PART TWO
Diagnostic Cytology
Fig. 7.68 (A)
T ric h o m o n a s v a g in a lis
infection revealing "BB shot" or "cannonball" appearance (LBGS x LP). (B)
Trichom onas
attached to the surface of
squamous cells (LBGS x MP).
Fig. 7.69
T ric h o m o n a s v a g in a lis
attached to the edges of the squamous
epithelial cell in the center of the field (LBGS Papanicolaou x MP).
changes as in pregnancy or late luteal phase, and atrophic cellu-
lar changes all may make the detection of
T. vaginalis
difficult. In
cytologic preparations from asymptomatic women, the organ-
isms are best detected by examining cervical material obtained
by endocervical canal scraping or aspiration.
In well-stained and representative vaginopancervical smears,
T. vaginalis
can be suspected by the presence of a number of fea-
tures. These include the occurrence of aggregates of leukocytes
covering the surfaces of the isolated, mature squamous epithe-
lial cells (Fig. 7.68). These leukocytic agglomerations have been
called "BB shots" and "cannonballs" and represent a number
of
T. vaginalis
organisms feeding on the squamous epithelial
cell that, in turn, is phagocytosed by the leukocytes and mac-
rophages. The attachment of
T. vaginalis
to the margins of the
squamous epithelial cells can be easily studied by appropriate
immunoenzymatic techniques (Fig. 7.69). Similar changes to a
lesser degree can be observed in the LBGS also.
Sometimes,
T. vaginalis
may be suspected by observing
Lep-
totrichia
in the vaginal smears. These are large, generally non-
branching, curved bacillary structures distinct from lactobacilli
and were described in detail earlier. Bibbo and Wied observed
Leptotrichia
and
Trichomonas
together in 95% of more than 1000
cases examined.13
In women having a total hysterectomy,
T. vaginalis
occurs
most often without the accompanying inflammatory reaction.
In such smears, numerous mature squamous cells and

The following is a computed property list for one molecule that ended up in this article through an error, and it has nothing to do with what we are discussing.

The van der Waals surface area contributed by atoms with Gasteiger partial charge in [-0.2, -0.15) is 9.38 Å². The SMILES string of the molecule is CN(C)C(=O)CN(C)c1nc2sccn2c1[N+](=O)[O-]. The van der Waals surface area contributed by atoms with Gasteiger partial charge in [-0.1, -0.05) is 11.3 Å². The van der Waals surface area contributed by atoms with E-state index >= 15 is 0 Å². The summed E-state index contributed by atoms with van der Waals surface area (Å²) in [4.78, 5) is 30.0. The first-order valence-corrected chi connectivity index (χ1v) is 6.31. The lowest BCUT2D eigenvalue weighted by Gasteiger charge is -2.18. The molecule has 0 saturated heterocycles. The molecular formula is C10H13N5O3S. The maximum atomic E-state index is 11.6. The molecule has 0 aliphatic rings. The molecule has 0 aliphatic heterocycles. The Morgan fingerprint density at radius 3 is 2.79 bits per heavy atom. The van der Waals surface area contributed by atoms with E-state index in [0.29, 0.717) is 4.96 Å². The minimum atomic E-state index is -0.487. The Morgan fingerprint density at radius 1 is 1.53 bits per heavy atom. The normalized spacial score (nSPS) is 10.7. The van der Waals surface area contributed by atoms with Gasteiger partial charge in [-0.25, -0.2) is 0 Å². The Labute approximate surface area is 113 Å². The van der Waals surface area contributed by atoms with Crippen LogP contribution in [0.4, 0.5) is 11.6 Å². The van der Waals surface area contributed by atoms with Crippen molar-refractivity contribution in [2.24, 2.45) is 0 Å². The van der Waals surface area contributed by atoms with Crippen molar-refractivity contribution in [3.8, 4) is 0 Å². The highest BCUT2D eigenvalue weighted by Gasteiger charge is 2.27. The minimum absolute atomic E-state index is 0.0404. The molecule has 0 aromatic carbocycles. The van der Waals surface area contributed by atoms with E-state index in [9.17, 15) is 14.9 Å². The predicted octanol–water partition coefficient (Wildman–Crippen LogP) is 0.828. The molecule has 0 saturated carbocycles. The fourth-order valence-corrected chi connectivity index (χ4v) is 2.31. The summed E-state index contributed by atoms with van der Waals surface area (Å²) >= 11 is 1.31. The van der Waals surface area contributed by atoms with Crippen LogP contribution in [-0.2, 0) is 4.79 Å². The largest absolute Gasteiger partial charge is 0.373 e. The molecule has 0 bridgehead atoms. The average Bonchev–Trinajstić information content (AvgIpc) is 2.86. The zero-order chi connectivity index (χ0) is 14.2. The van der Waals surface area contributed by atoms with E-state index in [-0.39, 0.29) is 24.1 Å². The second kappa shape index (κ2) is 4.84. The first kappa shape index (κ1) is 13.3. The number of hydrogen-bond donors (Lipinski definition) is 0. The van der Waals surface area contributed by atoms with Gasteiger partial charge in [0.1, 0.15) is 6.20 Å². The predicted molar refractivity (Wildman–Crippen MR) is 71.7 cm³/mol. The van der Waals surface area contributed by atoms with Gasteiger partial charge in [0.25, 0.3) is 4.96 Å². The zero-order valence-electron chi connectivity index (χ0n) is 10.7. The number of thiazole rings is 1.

T. vagi-
nalis
organisms occur with minimal changes, and only some
bacteria may occur as accompaniments.
Cytomorphologically,
T. vaginalis
frequently appears as small,
round or oval structures. Their size may vary from that of the
nucleus of a leukocyte to that of the parabasal cell. Extremely
large, giant forms of
Trichomonas,
150-200 nm in size, have
been observed. The organisms stain a cytoplasmic color that
may vary according to the pH of the vagina, staining quality, and
fixation. Generally, they are cyanophilic or delicate lavender in
color. Bizarre, elongated, or tadpole forms may occur (Fig. 7.70).
Although they frequently occur singly, in cases of severe infection
and immunosuppression, large microcolonies of the organisms
may appear in the smear. The organisms always have a distinct,
faint, vesicular nucleus. Most often it is eccentric. Sometimes a
number of acidophilic, uniformly sized granules may be observed
within the organisms.
Trichomonas vaginalis
multiplies by binary
fission, and the organisms may be observed in mitosis.125a,125b
Key features of
Trichom onas vaginalis
• May be suspected by "BB Shots" (tight clusters of
neutrophils) and leptothrix;
• Inflammatory reaction absent after total hysterectomy;
• Variable size, shape, and color;
• Must have faint, vesicular nucleus for diagnosis; and
• Presence of flagella—better seen in LBGS.
Morphology is better recognized in LBGS-based preparations;
flagella and pear-shaped forms as seen in the living organisms
may be recognizable. A specificity of 93%, with a sensitivity of
50%, a positive predictive value of 77%, and a negative predic-
tive value of 80% for the detection of
T. vaginalis
were obtained
in an evaluation of LBGS-based specimens when compared to
the wet-mount and culture studies.125b
Some correlation has been observed between the size of the
T. vaginalis
and their pathogenicity. It is believed that the smaller
organisms cause more fulminant and symptomatic infection.
124
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